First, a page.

Velasquez also mentioned to WBUR that his impressive resume makes him a great candidate to represent the community, pointing out that he also served in the Peace Corps.
“If you look at the impact that COVID-19 had in [communities of color], what better person to understand that than someone who has been on the front lines,” Velasquez said.
Santiago is certainly building a solid rapport with the Latino community members in his district, but not enough Latino residents are voting in these local elections.
We are grateful to be joined by many Latinx Bostonians—from Puerto Ricans to Dominicans, Salvadorians to Colombians, the Latinx community is expansive & diverse, not monolithic.
I will continue to work hard for every vote from every Bostonian! https://t.co/CbrcNSXx57
— Jon Santiago (@IamJonSantiago) May 24, 2021
Velasquez said that one reason for the lack of civic engagement among Latinos in Boston is because many recent immigrants just don’t have the time.
"It's difficult to engage when you have two jobs, when you are spending [so much time commuting], when you have to provide not only for your family here but also for your family back in your country of origin," he said.
According to Phillip Granberry, a demographer at UMass Boston, there are other reasons why Latinos aren’t voting.
He explained that the Latino population includes a lot of non-citizens as well as people under 18 who are not yet eligible to vote. Granberry said that nearly half the Latino residents in East Boston are undocumented.
This could make it more difficult for Santiago to defeat the other five major candidates, but he knows how crucial it is for Latinos to have representation in City Hall, and that keeps him going.
"It's important that our leadership, that our representation, that our government reflect the citizens it serves," he said. "And to be the first Latino mayor of Boston would be an honor. But I'm here to be everyone's mayor."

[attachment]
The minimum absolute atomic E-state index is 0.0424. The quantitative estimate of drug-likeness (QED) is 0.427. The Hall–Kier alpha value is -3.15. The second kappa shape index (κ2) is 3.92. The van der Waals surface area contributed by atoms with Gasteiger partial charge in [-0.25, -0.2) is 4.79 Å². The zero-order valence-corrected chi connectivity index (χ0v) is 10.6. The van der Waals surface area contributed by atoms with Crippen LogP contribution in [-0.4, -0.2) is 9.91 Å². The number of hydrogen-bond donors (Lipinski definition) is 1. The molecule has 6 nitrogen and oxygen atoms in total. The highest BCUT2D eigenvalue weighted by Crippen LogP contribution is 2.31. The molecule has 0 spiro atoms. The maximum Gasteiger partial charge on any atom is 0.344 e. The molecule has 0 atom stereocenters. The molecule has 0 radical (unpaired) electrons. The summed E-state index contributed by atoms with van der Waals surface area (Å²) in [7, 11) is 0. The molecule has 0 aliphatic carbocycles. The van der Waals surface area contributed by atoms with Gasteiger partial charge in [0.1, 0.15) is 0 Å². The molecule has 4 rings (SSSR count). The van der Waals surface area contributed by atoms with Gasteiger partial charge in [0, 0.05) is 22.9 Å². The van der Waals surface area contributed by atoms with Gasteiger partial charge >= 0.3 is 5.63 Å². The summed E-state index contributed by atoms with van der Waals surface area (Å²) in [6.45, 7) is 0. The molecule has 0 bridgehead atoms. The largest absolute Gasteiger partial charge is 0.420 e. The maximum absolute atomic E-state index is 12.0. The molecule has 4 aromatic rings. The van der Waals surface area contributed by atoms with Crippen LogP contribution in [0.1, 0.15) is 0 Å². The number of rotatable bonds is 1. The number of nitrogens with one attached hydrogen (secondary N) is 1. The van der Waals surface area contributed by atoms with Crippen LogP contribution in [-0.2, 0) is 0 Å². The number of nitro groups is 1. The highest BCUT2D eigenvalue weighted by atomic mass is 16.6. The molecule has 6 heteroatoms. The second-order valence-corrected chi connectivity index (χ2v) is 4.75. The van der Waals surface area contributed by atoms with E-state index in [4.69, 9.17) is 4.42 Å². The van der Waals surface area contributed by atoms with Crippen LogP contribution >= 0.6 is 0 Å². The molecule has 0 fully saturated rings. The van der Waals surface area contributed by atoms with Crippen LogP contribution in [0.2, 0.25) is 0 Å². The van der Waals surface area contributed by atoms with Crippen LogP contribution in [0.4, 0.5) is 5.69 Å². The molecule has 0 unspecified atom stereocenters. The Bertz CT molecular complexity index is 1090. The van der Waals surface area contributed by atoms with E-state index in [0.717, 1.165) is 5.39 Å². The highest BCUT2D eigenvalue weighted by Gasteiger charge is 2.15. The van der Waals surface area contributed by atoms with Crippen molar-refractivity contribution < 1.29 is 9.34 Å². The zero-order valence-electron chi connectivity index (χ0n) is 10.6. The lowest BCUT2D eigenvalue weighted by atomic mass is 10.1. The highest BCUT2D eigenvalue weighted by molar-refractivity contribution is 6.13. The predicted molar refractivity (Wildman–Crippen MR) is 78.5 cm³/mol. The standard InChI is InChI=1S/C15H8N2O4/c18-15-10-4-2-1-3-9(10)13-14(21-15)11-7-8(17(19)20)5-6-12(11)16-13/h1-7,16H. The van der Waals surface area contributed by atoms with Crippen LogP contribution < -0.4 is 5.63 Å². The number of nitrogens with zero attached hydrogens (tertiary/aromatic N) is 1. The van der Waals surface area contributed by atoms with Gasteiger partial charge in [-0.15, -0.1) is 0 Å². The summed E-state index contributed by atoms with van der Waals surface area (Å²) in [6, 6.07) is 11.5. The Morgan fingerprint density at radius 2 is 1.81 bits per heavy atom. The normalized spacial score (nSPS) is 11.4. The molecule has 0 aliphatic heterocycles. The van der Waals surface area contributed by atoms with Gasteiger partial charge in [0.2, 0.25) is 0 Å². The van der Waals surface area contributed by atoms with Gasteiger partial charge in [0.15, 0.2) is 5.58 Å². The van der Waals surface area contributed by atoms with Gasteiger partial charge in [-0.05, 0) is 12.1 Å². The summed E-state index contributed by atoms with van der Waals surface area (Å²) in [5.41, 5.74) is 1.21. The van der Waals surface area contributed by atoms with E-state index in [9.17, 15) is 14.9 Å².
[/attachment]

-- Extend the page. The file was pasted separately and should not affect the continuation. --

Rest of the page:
A recent WBUR poll showed that Santiago and City Councilor Michelle Wu were the favorites for mayor among Latino voters. But the poll also hinted towards a big challenge for Santiago: more than 50% of poll participants have not yet heard of him.
Despite this, Santiago is gaining support where it matters, and still has time to make Boston residents aware of his relevant professional history, his campaign, and his readiness to be a public servant.
On March 31, Santiago gained endorsement from Latino Victory Fund, the organization committed to building political power in the Latino community.
On his way to making history and becoming the first Latino mayor of Boston, @IAmJonSantiago is affirming our theory of change by intentionally engaging and mobilizing Boston's burgeoning Latino community.
— Latino Victory (@latinovictoryus) May 24, 2021
Nathalie Rayes, President and CEO of the organization, released a statement in support of Santiago’s campaign.
“Dr. Jon Santiago is an effective legislator who has dedicated his career to improving the quality of life for all Bostonians,” she said.
“At a time when more Latinos are breaking ground in elected positions, Jon’s historic race is a testament to the fight for representation in diverse cities across the country. Latino Victory is thrilled to support Jon’s candidacy for mayor of Boston.”